ILIndoor Top 50: Brodie Merrill #11

Brodie Merrill does so many things, and does them all so well as one of the game's true greats. (Photo: Larry Palumbo)
Brodie Merrill does so many things, and does them all so well as one of the game's true greats. (Photo: Larry Palumbo)

Sometimes, all you have to do is mention a player’s name and you know the conversation that follows is about greatness. That’s where we are with Brodie Merrill, who has long been a dominant force in lacrosse whether indoors or outdoors. Merrill’s been on the level of elite since his days as a long stick at Georgetown University and his ability to dominate the pace of a game 8 years later is no less dominant. He’s not a scorer by assignment, although he’s fully capable. No, what Merrill does best, is control the tempo from the back end by establishing himself defensively, forcing opponents into mistakes and turnovers, then taking it from there. He leads in transition and whether he’s doing that for the National Lacrosse League’s Philadelphia Wings, Major League Lacrosse’s Hamilton Nationals or the Senior B Snake Island Muskies, Merrill’s among the best in the world and is a natural inclusion on ILIndoor’s Top 50.

Trying to figure out how Merrill does it is a fruitless effort. Many have tried over the years and considering what he’s accomplished, few if any have stopped him. A big reason for this is his physical stature. At 6-foot-4, 205 pounds, this right-hander out of Orangeville, Ont., has a gait that allows him to cover ground in a hurry.

Of course, that’s only part of his game. His work defensively is superb and efficient, frustrating ball carriers to no end. And making this combination of speed and tactic most effective is the way Merrill makes it all work within the team concept. He doesn’t stand out on his own as a defender; he blends in with the unit he’s working with, making the defense better as a group.

His offensive NLL numbers with the Wings last winter (10-16, 26) were down a bit from his career average, but his 123 loose balls led the Wings (7th overall in the NLL) and his 11 forced turnovers were among the team’s leaders. In the summer, he split time with the MLL’s Hamilton Nationals (his 91 ground balls ranked 4th in the league) and the Senior B Snake Island Muskies, where he carded 24 points (9-15) in 7 games.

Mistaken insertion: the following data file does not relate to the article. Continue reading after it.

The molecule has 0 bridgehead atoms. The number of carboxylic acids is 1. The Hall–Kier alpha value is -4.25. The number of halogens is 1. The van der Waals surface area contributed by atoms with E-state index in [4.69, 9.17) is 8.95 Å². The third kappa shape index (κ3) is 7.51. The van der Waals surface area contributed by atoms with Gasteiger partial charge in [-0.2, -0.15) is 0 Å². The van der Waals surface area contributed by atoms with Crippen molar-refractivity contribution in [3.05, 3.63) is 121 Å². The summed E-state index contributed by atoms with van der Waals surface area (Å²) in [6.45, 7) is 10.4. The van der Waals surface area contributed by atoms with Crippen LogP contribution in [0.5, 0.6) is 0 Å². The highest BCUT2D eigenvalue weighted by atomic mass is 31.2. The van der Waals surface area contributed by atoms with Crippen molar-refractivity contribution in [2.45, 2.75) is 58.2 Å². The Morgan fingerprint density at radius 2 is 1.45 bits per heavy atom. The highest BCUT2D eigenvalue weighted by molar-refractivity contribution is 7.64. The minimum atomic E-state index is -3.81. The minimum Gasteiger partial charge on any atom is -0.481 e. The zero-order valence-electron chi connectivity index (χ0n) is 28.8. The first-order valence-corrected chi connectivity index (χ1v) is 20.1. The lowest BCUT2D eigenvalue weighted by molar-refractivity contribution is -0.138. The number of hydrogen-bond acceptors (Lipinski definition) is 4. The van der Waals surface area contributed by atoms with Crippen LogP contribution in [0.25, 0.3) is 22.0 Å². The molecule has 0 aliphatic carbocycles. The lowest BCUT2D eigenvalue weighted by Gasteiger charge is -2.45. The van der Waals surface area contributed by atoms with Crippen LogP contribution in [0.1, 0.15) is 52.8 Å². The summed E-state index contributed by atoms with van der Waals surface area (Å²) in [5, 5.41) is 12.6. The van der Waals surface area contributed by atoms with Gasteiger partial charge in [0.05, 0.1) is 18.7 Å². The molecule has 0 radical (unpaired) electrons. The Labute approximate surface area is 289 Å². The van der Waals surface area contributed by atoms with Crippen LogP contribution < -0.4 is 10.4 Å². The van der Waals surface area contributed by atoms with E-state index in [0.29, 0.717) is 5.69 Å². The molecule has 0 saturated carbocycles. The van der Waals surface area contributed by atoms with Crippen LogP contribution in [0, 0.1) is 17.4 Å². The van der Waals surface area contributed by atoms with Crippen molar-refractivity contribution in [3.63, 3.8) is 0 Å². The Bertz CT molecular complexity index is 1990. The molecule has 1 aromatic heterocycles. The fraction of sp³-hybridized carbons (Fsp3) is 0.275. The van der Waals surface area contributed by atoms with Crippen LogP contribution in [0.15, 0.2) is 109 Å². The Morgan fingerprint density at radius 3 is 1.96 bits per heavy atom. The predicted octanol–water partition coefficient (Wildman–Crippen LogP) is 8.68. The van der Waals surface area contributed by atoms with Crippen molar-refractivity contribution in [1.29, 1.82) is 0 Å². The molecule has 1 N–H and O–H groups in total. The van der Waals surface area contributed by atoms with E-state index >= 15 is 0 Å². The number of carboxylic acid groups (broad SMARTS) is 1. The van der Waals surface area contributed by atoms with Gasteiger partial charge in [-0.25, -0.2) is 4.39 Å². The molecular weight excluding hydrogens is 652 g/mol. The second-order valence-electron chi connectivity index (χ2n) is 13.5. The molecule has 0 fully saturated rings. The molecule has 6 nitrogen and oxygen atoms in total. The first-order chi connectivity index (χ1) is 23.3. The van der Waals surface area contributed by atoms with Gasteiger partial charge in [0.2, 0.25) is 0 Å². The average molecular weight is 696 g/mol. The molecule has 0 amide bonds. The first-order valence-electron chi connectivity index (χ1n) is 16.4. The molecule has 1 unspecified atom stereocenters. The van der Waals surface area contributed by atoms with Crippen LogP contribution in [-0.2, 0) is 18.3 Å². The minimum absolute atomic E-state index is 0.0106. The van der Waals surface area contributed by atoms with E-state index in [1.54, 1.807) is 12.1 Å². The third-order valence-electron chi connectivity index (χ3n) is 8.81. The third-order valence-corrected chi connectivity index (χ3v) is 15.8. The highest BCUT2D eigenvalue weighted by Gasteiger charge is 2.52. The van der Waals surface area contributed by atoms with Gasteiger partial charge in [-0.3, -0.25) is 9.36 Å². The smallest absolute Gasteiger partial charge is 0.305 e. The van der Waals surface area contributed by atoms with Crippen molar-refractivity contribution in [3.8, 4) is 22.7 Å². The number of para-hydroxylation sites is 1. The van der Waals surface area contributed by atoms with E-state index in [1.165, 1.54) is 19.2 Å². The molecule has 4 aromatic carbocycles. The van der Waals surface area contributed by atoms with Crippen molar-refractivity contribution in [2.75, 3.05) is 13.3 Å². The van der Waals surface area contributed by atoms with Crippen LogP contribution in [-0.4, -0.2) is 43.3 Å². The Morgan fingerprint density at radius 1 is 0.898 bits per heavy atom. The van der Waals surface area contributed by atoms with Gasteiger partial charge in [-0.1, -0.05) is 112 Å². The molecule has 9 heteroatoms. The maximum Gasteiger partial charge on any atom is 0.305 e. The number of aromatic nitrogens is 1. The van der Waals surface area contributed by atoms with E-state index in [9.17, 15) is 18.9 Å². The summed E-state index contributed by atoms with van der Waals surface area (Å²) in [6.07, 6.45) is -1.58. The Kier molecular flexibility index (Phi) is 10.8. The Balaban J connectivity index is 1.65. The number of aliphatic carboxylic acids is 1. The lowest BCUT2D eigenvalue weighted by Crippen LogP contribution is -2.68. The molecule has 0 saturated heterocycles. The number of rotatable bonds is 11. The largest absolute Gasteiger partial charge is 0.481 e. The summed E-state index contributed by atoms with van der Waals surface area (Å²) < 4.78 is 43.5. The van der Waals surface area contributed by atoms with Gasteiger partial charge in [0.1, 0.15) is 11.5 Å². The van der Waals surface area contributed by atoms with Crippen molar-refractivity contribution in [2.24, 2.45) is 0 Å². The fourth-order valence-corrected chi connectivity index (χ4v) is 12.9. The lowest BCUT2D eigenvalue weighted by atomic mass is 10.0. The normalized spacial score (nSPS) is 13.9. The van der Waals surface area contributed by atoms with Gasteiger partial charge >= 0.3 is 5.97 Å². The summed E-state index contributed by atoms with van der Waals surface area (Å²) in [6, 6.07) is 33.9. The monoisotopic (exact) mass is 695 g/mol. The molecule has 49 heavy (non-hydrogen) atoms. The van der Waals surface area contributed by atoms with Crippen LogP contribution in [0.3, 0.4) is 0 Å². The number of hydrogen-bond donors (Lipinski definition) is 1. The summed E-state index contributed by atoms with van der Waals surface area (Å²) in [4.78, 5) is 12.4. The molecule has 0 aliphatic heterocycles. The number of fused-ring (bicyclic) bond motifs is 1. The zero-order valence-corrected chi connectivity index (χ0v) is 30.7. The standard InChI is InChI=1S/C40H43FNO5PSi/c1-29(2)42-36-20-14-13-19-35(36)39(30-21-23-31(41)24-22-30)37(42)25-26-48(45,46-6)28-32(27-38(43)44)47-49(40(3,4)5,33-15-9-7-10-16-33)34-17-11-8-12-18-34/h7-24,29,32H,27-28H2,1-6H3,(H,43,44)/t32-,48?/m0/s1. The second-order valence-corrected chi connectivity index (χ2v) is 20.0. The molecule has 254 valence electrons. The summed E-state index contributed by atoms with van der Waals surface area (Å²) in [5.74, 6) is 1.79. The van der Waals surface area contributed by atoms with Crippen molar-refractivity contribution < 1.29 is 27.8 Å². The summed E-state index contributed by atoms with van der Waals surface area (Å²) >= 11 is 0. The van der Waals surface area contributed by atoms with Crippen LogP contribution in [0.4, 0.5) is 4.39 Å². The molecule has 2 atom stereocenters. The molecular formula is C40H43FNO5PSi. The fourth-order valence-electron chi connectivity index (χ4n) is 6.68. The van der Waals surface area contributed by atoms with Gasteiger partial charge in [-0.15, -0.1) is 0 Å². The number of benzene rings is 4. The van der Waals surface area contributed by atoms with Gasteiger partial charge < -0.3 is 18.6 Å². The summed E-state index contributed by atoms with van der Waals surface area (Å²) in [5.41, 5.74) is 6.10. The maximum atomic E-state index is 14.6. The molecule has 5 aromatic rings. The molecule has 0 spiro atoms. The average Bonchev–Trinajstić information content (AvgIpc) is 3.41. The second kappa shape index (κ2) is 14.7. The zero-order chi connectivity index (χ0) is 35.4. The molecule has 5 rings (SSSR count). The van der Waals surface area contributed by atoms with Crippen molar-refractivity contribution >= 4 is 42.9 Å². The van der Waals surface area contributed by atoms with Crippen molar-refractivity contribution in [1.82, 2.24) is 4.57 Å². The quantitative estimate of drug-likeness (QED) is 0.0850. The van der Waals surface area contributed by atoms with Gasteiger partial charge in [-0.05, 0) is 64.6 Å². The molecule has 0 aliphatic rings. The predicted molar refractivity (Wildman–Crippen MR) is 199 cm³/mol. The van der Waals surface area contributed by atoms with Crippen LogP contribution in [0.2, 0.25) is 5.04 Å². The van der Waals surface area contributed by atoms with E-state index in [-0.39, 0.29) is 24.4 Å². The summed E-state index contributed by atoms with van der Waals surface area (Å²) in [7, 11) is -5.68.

So no, Merrill’s not going to score a ton of goals for your indoor team, but he’s very capable of scoring goals that shift momentum. It’s a lot like the work he does on the back end, where he controls pace and dictates tempo. And it’s his ability to combine this skill set into 1 complete package that makes him one of today’s best players.

ILIndoor’s take

“No one can control the game like Merrill does on so many different levels. He’s such a versatile player and can provide exactly what his team may need at any point. Goals, turnovers, short-handed rushes and even the occasional fight, Merrill’s the epitome of what you want in a leader. He commands respect anywhere on the floor.” – Bob Chavez

“I have to admit that whenever the next flavour of the month hits the NLL, I’m not ready to jump on that bandwagon. The hype surrounding Merrill’s entrance to the NLL immediately had me on the defensive. As the years have passed, I salute Merrill as he stands in a class by himself when it comes to a true defensive floor general. Merrill’s abilities to take charge and control tempo are substantial. In earlier days, Brodie would run for 3 consecutive shifts and give up some detail on the defensive end but defense isn’t really an issue. The new 16-player route should see Merrill staying up on offense more often, creating his best numbers to date.” – Marty O’Neill

“Merrill continues to be one of the truly game-changing transition men in lacrosse. He’s a defensive leader, a loose ball machine, still fast enough to lead the transition charge and with the stick skills to score or set up others for goals when he gets opportunities. Just look at his career numbers: 105 goals and 210 assists for 315 points in 125 games, along with 1,494 loose balls. Simply, one of the all-time greats.” – Stephen Stamp

Top 50

No. 50: Aaron Bold
No. 49: Brad Self
No. 48: Jesse Gamble
No. 47: Rory Smith
No. 46: Kiel Matisz
No. 45: Lewis Ratcliff
No. 44: Johnny Powless
No. 43: Tyler Hass
No. 42: Sid Smith
No. 41: Brett Mydske
No. 40: Stephan Leblanc
No. 39: Kevin Ross
No. 38: Jeff Moleski
No. 37: Drew Westervelt
No. 36: Jeff Gilbert
No. 35: Ryan Ward
No. 34: Cory Vitarelli
No. 33: Kyle Sorensen
No. 32: Corey Small
No. 31: Shawn Williams
No. 30: Scott Ranger
No. 29: Mark Steenhuis
No. 28: Casey Powell
No. 27: Josh Sanderson
No. 26: Brandon Miller
No. 25: Mike Grimes
No. 24: Chris Corbeil
No. 23: Kevin Crowley
No. 22: Geoff Snider
No. 21: John Tavares
No. 20: Mark Matthews
No. 19: Dan Dawson
No. 18: Andrew Suitor
No. 17: Jordan MacIntosh
No. 16: Adam Jones
No. 15: Callum Crawford
No. 14: Tyler Richards
No. 13: Ryan Benesch
No. 12: Dane Dobbie

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